The UK Royal Navy’s fifth Type 45 Daring-class anti-air warfare destroyer, HMS Defender (D36) has successfully completed trials of its upper deck gunnery systems, prior to being declared operational later this year.
Conducted as part of the initial period of training under the White Ensign off the south coast, the ship test-fired all of its guns including the 4.5in Kryten main gun, 30mm cannon, miniguns, and validated their capabilities.
During the trials, the ship’s other systems were also tested, including radars, engines, computer systems and radios.
Royal Navy HMS Defender weapon engineer officer lieutenant commander Jonathan Pearce said: "It is much more than just making the guns go bang; these intense trials have ensured that all our equipment functions precisely as designed."
The testing also enabled both maintainers and operators to get ‘hands on’ ordnance engineering experience, Pearce added.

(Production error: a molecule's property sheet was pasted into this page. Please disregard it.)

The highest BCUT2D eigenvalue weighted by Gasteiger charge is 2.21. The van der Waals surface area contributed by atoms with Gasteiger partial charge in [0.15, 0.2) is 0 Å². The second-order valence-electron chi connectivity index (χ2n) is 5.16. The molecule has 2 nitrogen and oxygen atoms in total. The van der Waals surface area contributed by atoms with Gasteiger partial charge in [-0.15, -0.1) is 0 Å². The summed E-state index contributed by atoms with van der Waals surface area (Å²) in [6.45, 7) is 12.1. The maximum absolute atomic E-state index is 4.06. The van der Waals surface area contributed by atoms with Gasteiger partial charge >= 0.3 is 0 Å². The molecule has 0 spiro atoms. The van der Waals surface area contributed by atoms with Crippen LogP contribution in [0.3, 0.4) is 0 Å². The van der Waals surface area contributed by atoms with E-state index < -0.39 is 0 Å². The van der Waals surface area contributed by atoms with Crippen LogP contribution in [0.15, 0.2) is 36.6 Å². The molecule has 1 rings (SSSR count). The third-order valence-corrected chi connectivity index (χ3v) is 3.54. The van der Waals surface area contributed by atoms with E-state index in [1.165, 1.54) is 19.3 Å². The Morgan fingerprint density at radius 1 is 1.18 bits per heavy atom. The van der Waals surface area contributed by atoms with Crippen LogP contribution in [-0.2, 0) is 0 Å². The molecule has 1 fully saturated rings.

Powered by two WR-21 advanced cycle gas turbine engines, the Type 45-class destroyer has a displacement capacity of about 7,500t with a cruising speed of more than 27k and a range in excess of 7,000nm.
Equipped with Sea Viper anti-air missiles, the advanced air-defence destroyer can carry out anti-piracy and anti-smuggling missions, disaster-relief work and surveillance operations, as well as high-intensity combat.
Capable of operating a Chinook-sized helicopter from its main deck, HMS Defender completed its second and final set of sea trials in April 2012.
HMS Duncan, the sixth Type 45 destroyer launched in 2010, recently completed initial sea trials off western Scotland, UK, successfully demonstrating its combat systems capabilities.
Image: HMS Defender’s main gun during test firing. Photo: courtesy of Royal Navy.